Still...an interesting surplus revolver.

Tim
 

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ARGH! Mine is DAO. I thought they all were but looking at the link posted above and a few others I think mine might be broken. I'll have to dig it out and see if I can't get it to work as a SA, which is what I would prefer it to do in the first place.

Will report back in a few days, hopefully with good news.
 

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I dont have one, but I have been looking for one for ages! You wouldnt believe it would be this hard to find one in a country that borders to Russia, but it is. Its the one revolver i want in my gun collection. im not a too big fan of pistols in general but I have a weakness for the Nagant. I shot one a year ago at a gunshow and I gott to agree on the trigger having a realy long pull, but I kinda like that, more time to gett a tiny little better aim, and more time to reconsider if you have to shoot or not. It was a vastly mass produced revolver, so parts should be easy to find.
That's because they're all over here buddy!!!! ::clapping:: Just like the SKS's, AK-47's, Mosin 91/30's & M44's. We love Russian weapons for some reason. I know I do.
 
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If you have a half dozen or so of em, . . . a piece of chain, . . . a padlock, . . . and you go fishin' in a pram, . . . they make a fairly good anchor, . . .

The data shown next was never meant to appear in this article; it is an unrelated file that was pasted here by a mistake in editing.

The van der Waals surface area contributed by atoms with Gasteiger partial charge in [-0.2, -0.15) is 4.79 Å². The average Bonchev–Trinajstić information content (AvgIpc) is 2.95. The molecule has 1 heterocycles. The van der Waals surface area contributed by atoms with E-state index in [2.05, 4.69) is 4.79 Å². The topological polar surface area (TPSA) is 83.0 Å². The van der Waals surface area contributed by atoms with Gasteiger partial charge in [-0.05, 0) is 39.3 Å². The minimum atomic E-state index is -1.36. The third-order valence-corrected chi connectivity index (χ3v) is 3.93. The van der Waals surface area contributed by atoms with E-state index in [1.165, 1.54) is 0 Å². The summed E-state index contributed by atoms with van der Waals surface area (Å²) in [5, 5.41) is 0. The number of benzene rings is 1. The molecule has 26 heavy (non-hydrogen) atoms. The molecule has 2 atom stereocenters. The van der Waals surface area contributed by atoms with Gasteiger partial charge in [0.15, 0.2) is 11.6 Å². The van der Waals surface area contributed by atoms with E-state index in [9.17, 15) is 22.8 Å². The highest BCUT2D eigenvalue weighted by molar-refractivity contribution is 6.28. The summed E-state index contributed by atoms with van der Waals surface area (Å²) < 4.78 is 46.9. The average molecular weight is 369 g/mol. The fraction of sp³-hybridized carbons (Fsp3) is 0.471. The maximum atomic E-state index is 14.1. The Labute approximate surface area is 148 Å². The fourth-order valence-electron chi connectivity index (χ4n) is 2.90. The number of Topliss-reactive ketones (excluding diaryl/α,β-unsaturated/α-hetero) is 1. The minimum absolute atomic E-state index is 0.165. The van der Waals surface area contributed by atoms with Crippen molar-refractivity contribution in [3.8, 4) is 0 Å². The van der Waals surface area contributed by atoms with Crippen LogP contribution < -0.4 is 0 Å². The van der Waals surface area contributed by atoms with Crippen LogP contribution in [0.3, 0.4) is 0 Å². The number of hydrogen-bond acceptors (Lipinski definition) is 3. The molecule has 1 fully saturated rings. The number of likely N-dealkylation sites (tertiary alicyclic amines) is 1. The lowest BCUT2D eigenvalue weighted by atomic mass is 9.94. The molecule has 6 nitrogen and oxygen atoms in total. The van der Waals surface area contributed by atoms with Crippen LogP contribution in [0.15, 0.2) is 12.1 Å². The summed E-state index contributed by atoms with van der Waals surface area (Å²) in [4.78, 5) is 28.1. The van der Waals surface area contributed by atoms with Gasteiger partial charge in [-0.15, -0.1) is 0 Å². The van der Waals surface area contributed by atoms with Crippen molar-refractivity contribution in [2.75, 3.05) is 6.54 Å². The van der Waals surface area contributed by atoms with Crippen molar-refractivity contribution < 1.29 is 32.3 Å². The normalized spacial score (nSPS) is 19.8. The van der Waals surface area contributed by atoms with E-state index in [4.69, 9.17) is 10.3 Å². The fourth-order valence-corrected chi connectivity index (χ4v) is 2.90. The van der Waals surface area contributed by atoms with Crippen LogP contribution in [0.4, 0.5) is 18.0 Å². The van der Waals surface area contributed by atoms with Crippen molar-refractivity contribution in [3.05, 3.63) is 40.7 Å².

Other than that, . . . the guy that invented it either got a medal from the devil, . . . or a special seat in the old hot spot down under, . . .

May God bless,
Dwight
 

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ARGH! Mine is DAO. I thought they all were but looking at the link posted above and a few others I think mine might be broken. I'll have to dig it out and see if I can't get it to work as a SA, which is what I would prefer it to do in the first place.

Will report back in a few days, hopefully with good news.
While it's certainly possible that your revolver may be broken, be aware that, if I'm remembering correctly, there were DAO versions built. These were, again IIRC, meant to be issued to NCOs, while the DA/SA were meant for officers. This has also been the case with various British (and likely other nations) revolvers as well...where the "Powers That Be" felt that while DA/SA revolvers were fine for officers, there seemed to be a general consensus that lowly enlisted troops were not trustworthy enough to be allowed to handle a revolver that was capable of being thumb-cocked, thereby having a lighter SA trigger pull.

Tim